Great Wall has revised the diesel 4x4 dual cab ute (and SUV). And the work makes it a lot better. The first Great Wall ute was rough around the edges and looked strange in the frontal area - like a duck.
That was fixed a while back and now, the six-speed manual transmission change action has been refined in the 2.0-litre turbodiesel to an acceptable level, comparable with its competitors.
The indirect, long throw gate that was too far away from the driver has given way to a much more precise mechanism. It makes a big difference to the vehicle's drive feel. The engine has been tweaked offering better response and fuel economy but a slight reluctance to drop revs when changing gears is annoying. You can live with it with an eye on the purchase price.
It has come a long way and though not quite up to the same level as "Japanese" Thai-built utes in terms of engine performance and refinement, the current Great Wall is closer.
And, there's always the price to keep in mind. The 4x4 dual cab diesel we took for a punt sells for $27,990 drive away which is tens of thousands less than an equivalent "Japanese" ute with similar spec.
It makes a big difference to the monthly lease payment when you are a small business owner or fleet operator. That's why Great Wall utes are marching out the door.
You get plenty of kit for the price including alloy wheels, aircon, power windows, remote central locking rear bumper, steering wheel audio controls and leather upholstery to name a few goodies. Spec' up a Hilux or BT50 to that level and it will be over $50 grand by the time you get it on the road.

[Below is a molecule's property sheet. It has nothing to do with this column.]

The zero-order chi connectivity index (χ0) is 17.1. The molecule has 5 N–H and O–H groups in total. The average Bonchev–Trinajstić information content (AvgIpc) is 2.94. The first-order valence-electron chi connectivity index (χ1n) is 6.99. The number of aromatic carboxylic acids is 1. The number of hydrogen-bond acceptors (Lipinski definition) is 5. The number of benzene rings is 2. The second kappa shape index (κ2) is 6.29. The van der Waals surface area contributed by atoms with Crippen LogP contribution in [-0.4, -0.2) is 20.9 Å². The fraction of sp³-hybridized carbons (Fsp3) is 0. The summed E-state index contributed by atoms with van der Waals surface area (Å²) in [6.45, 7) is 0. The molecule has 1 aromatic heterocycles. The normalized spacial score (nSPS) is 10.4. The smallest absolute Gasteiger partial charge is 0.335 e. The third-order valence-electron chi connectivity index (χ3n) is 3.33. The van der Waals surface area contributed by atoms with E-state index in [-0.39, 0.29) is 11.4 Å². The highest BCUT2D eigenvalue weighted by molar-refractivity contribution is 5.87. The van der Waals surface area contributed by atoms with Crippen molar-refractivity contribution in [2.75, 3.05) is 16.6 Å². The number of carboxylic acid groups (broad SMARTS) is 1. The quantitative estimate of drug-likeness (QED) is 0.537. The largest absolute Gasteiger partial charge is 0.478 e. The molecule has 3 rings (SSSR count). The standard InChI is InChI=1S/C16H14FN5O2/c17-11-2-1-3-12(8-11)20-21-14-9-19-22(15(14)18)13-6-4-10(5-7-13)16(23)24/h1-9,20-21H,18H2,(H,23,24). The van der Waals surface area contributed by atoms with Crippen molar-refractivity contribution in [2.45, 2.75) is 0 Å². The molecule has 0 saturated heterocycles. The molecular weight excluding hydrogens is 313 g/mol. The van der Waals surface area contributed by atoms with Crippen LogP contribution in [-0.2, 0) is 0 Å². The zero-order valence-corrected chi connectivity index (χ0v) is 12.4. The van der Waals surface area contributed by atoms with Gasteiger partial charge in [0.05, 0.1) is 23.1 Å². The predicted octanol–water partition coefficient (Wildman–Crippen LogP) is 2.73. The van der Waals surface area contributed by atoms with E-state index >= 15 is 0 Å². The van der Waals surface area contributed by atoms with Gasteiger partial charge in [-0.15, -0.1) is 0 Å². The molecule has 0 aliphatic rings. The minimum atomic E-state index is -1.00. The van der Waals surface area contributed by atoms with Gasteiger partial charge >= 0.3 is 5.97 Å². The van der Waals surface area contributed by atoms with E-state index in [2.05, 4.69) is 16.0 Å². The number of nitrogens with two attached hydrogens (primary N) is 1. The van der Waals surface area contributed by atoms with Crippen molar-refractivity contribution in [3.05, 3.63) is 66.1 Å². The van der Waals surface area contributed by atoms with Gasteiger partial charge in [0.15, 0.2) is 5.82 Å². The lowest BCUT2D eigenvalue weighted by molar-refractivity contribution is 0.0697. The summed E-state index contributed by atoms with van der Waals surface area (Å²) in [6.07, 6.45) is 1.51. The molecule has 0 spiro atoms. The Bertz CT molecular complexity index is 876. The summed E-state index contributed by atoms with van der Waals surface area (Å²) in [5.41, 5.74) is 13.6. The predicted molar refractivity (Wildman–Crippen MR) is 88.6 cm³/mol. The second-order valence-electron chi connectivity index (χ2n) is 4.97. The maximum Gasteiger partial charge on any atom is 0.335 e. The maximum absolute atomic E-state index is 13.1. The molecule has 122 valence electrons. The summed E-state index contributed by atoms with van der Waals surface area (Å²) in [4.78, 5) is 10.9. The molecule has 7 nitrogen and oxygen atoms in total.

The first GW ute steering was disconcerting but that's been somewhat addressed this time around too. If I was a Great Wall engineer, I would give the ute a much tighter turning circle to get one up on the other vehicles in the class all of which turn like double decker buses.
We got a drive in the dual-cab Great Wall turbodiesel 4x4 last week and it was interesting to mentally compare this one with the first 2.4-litre petrol device we drove a couple of years ago.
We found the vehicle's ride to be good even unladen and 2.0-litre engine performance was acceptable. Power and torque is rated at 105kW/310Nm respectively while fuel economy is rated at 8.3-litres/100km.
It's the same size as other one tonners offering a decent size load space and a one tonne payload. We weren't able to take it off road but the 4x4 system offers selectable high and low range 4WD and high range 2WD - button selected on the dash.
Towing capacity is two tonnes with a braked trailer. Great Wall provides a three year/100,000km warranty wit three year roadside assist. The ute hasn't been crash tested but is fitted with dual front air bags and ABS. It wouldn't get a five star rating without adding more air bags and stability control at least.
Great Wall V200 diesel 4WD
Price: from $27,990
Warranty: 3 years, 100,000km
Thirst: 8.3L/100km; CO2 220g/km
Crash rating: 2 stars
Equipment: 2 airbags, ABS, EBD
Engine: 4 Cylinder 2.0-litre.105kW/310Nm
Transmission: Manual, 4X4 Dual Range.
Body: 4-door ute, 5 seats
Dimensions: Length 5040mm, width 1800mm, height 1730mm, wheelbase 3050mm, tracks front/rear 1515mm/1525mm
Tyres: 16" Alloy wheels
Spare: Full-size (Alloy)